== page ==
Joseph Muscat is no underdog

He is no longer the underdog he once was when starting out as Labour leader in 2008

Joseph Muscat does not want Magistrate Gabriella Vella to continue handling the hospitals inquiry. Last week he asked the constitutional court to remove her and reassign the inquiry to another magistrate.

It is almost as though Muscat is feeling the noose tighten, in the wake of details that have emerged about his business relationships after stepping down as Prime Minister.

Seeking the magistrate’s recusal is a last-ditch effort to stymie the hospitals inquiry, which was initiated four years ago at the request of rule of law NGO Repubblika.

Muscat has objected to Vella on the basis that her father and brother – lawyers with whom she previously worked in the family firm – publicly voiced their support for anti-corruption protests organised by Repubblika in 2019. He made other objections; but the above is part of the tactical rulebook to delay procedures or create the environment that makes it harder for members of the judiciary to work in serenity.

It is a tactic that Repubblika itself used to try and have Magistrate Nadine Lia recuse herself from hearing the case against Pilatus Bank, because of a family link to Joseph Muscat’s lawyer.

There is no doubt that justice not only has to be done but must be seen to be done. Any ordinary right-thinking individual must have the reassurance of knowing that the judge or magistrate is impartial, in any given case. Muscat and Repubblika have every right at law to contest the members of judiciary presiding over cases they are involved in; but such tactics in politically charged cases only serve to create an atmosphere of chaos that hinders justice, leaving behind only the political machinations of those involved. People are right to be confused.

Back to the Muscat issue; it is relevant to understand exactly what the magisterial inquiry Vella is conducting is about.

The inquiry is not about Joseph Muscat. It is about the hospitals concession agreement that the Muscat administration awarded to Vitals Global Healthcare.

This concession was struck down by the courts in February based on fraudulent behaviour and unfulfilled milestones. It is also a concession that has been lambasted by the Auditor General in three voluminous audit reports, which found among others that the deal was pre-arranged.

Obviously, the scope of the inquiry is to establish whether there was any criminal behaviour by all those involved in this deal, including former public officials who handled the contractual arrangements. It is within this context that Muscat and others, including Konrad Mizzi and Chris Cardona, become subjects of interest for the magistrate.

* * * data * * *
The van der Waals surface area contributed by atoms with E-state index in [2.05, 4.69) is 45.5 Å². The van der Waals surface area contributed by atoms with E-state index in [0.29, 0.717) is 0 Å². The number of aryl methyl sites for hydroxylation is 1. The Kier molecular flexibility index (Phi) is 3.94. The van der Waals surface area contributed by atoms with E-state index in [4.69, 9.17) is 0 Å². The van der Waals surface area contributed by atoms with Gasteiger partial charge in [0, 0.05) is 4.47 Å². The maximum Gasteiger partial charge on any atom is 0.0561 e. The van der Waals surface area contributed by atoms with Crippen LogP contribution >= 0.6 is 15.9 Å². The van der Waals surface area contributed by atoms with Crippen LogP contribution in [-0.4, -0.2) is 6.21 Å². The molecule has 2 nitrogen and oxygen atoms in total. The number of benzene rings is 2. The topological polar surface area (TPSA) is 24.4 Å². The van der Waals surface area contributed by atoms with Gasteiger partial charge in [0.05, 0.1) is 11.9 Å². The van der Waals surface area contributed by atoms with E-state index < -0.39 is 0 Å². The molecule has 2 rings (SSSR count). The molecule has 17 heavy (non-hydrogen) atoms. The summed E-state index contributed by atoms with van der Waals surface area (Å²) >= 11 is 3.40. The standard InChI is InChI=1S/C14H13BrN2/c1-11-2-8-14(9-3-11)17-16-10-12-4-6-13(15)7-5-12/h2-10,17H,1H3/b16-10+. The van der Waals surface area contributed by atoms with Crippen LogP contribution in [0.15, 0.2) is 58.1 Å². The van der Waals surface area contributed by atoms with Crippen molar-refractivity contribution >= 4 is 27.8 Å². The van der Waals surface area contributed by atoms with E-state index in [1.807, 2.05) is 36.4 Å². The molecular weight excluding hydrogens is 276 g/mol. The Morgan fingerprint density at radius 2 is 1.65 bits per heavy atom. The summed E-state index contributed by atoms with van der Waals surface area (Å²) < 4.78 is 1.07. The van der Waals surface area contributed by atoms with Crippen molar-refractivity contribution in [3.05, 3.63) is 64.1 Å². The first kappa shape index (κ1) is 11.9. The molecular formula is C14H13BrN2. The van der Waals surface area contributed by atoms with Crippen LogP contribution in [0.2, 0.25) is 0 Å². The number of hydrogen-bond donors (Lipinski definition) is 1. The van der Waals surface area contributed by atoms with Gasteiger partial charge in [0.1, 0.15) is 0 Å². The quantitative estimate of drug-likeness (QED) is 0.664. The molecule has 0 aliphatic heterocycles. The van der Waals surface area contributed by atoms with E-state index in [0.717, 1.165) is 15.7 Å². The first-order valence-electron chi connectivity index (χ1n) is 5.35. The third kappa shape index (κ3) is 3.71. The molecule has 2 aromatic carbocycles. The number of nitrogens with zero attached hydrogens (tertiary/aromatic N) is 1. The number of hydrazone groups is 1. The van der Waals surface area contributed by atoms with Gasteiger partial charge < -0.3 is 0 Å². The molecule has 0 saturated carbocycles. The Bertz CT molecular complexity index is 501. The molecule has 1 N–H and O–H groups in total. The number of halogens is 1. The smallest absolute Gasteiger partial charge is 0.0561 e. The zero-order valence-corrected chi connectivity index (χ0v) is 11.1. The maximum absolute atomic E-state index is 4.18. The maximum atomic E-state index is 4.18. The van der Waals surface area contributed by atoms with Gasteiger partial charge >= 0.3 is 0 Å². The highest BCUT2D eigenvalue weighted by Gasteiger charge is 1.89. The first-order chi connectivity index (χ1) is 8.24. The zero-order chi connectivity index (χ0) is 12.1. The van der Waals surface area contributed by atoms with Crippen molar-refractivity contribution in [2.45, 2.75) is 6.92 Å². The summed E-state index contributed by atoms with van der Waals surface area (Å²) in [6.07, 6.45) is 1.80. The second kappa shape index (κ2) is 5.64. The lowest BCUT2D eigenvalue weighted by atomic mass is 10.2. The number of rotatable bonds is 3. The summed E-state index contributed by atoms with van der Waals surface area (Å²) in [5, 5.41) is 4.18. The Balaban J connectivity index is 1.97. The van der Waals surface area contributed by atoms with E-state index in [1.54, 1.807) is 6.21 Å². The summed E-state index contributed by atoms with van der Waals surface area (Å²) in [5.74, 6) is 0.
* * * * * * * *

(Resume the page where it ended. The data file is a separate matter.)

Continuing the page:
This is not an inquiry targeting Muscat specifically, but a wide-ranging one that is probing allegations of corruption in the award of the VGH hospitals tender.

But what is Vella’s role in the inquiry? At this stage, the magistrate has the task of gathering and preserving evidence that could be of interest to the case. It is on this basis that she will eventually determine whether any criminal action must be taken against the individuals and companies involved in the hospitals concession. She will not decide on guilt or otherwise but on the basis of evidence recommend whether any criminal action is due and if so against whom.

It would then be up to the police to prosecute anyone indicated by the magistrate or carry out further investigations.

If Muscat has nothing to fear, he should allow the course of justice to proceed unhindered. His appearance on Manwel Cuschieri’s Smash TV show last Friday was a desperate attempt to put up an extra judicial fight, by also tugging at the heartstrings of the Labour Party’s core voters.

Muscat pulled out all the stops to create confusion. He blamed an obscure network of freemasons and elite doctors, who he claimed did not want the hospitals deal to work. He likened his ordeal to the “martyrdom” Dom Mintoff and Alfred Sant were put through by their political opponents: but omitted to mention that neither of the two was ever investigated over corruption.

What we saw on Smash TV was a pale shadow of the man who inspired many to follow his vision, and who led the Labour Party to tremendous electoral success.

Muscat has every right to defend himself and challenge the judicial processes that concern him; but he can spare us the shenanigans of playing the pity card in public.

He is no longer the underdog he once was when starting out as Labour leader in 2008. No; Muscat was in a position that granted him immense power between 2013 and 2020 – a far cry from being the underdog – and what is under scrutiny now is whether he abused of that power, to enrich himself.

If there is an underdog in all this saga, it is the public that has been left without a promised state of the art hospital in Gozo, without a top-notch rehabilitation hospital at Karen Grech, and St Luke’s Hospital in the same sorry state as it was before the concession was awarded.